Garner, Alan


2 out of 5

(1 book)


Whilst exploring an abandoned slum in Manchester, three brothers and their sister are transported to the mystical realm of Elidor.  There they recover four Treasures, a sword, a spear, a cup and a stone, and are tasked with protecting them once back in their own world.  However, the power of the Treasures cannot be contained and they begin to draw things from Elidor into the children's world.

This book is very well thought of in fantasy circles and I've always heard good things about it.  I do remember seeing some of the TV adaption as a child but hated it, which perhaps should have clued me in, because I found 'Elidor' to be hugely overrated.  The plotting is shallow and derivative (Lewis took the Pevensie children to Narnia a full fifteen years before this was published) and Elidor is totally underdeveloped.  It's hard to be invested in an adventure about crossing to a fantastical world if that world is not at all compelling.  There was very little description, no sense of wonder to it and, honestly, you don't understand why the children should care what goes on there once they're back in their own world.

The characters are largely annoying too.  Just as it's hard to care about Elidor, it's similarly difficult to like a group of children who gaslight one of their number, despite having seen the exact same things themselves.  To draw on the Narnia comparison again, at least in 'The Lion, The Witch and The Wardrobe' the other children have the excuse of not believing Lucy because she's the only one who's been to Narnia to begin with.  Here, all four children went to Elidor and saw the magical goings-on and yet still treat their brother Roland like he's a total nutter for continuing to mention the fact that it happened.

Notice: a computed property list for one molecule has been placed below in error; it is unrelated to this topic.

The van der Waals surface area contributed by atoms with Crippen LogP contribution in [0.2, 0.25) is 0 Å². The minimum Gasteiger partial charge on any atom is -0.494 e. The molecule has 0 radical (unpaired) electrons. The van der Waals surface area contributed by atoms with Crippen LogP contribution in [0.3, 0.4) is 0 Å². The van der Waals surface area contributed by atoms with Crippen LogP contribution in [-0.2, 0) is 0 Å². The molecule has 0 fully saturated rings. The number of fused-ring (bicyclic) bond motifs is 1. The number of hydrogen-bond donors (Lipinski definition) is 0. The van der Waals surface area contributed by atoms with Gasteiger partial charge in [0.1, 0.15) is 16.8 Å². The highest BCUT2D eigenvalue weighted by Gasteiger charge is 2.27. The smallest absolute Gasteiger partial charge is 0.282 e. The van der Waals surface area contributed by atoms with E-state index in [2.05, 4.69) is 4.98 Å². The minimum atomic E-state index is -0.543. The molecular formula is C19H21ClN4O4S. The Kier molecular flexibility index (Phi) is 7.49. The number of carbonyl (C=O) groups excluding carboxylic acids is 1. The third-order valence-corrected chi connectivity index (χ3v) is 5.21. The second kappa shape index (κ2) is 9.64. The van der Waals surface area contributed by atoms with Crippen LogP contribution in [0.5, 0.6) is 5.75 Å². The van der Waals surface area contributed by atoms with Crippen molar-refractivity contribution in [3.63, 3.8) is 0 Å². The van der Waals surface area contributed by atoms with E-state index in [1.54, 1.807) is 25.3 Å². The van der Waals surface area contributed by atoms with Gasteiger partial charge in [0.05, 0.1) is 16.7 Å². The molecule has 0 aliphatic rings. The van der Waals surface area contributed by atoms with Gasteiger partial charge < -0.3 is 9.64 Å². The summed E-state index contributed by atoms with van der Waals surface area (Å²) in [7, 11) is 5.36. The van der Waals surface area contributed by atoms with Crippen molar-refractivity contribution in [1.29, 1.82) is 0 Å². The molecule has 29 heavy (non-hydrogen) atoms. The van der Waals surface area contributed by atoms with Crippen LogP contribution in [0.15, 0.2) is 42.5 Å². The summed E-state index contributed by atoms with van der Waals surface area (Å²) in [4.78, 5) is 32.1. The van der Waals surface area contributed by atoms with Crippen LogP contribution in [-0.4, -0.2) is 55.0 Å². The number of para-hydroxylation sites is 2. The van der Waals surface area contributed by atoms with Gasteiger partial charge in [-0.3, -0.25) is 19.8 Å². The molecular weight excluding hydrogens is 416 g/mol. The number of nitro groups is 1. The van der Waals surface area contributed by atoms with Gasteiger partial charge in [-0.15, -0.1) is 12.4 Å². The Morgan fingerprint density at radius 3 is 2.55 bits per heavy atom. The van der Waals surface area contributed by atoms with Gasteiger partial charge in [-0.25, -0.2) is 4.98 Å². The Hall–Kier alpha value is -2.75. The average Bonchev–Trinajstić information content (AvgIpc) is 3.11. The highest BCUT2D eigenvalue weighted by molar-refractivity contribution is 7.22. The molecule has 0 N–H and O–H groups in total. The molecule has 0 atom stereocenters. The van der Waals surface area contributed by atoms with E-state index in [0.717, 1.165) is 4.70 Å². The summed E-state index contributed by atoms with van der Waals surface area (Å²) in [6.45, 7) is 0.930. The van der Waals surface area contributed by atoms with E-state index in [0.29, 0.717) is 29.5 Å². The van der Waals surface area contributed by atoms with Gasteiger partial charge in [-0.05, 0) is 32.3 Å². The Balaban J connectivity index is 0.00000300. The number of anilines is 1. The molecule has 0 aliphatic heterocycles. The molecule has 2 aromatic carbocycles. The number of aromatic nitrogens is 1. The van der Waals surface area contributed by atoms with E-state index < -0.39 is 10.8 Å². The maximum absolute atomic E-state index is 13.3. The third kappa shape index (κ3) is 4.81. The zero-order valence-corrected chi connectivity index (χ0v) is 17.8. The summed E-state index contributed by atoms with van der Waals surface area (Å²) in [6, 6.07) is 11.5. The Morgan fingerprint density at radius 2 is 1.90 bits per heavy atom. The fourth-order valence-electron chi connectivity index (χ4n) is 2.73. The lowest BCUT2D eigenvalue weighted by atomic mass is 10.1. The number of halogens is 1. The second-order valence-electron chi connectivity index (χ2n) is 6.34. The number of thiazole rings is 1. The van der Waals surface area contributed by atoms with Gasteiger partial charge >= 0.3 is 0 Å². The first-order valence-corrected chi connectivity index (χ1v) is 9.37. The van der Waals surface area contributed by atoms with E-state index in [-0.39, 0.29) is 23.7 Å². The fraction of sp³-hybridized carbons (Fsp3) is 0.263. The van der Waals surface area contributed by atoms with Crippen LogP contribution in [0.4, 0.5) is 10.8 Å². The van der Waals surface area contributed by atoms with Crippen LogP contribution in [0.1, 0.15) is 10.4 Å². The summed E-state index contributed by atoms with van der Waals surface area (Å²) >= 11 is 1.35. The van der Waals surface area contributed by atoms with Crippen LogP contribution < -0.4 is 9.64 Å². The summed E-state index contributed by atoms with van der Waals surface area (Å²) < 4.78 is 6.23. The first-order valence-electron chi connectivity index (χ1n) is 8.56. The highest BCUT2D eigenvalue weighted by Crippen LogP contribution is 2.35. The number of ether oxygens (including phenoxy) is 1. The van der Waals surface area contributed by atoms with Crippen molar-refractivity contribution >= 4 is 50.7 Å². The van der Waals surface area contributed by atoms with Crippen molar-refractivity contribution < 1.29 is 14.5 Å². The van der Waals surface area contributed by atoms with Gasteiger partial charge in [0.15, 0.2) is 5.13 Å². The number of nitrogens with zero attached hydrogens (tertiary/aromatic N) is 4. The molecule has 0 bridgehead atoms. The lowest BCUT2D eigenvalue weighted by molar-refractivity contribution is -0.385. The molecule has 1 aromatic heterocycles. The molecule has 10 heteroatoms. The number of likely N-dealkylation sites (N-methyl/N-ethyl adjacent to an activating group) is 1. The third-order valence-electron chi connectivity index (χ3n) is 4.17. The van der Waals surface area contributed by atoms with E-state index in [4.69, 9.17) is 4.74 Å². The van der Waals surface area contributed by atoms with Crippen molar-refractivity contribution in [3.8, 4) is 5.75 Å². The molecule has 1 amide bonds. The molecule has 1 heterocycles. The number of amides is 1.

There was only one redeeming feature about this book for me (which is why I've given it two out of five instead of one out of five) and that's the way that Garner manages to convey the spooky sense of menace as the world of Elidor begins to press in against the 'real' world.  The electrical disturbances, the shadows where they shouldn't be and, best of all, the eye pressed to the letterbox were all great tension builders.  A shame that the payoff was a total anticlimax.
2 out of 5


Fantasy (here)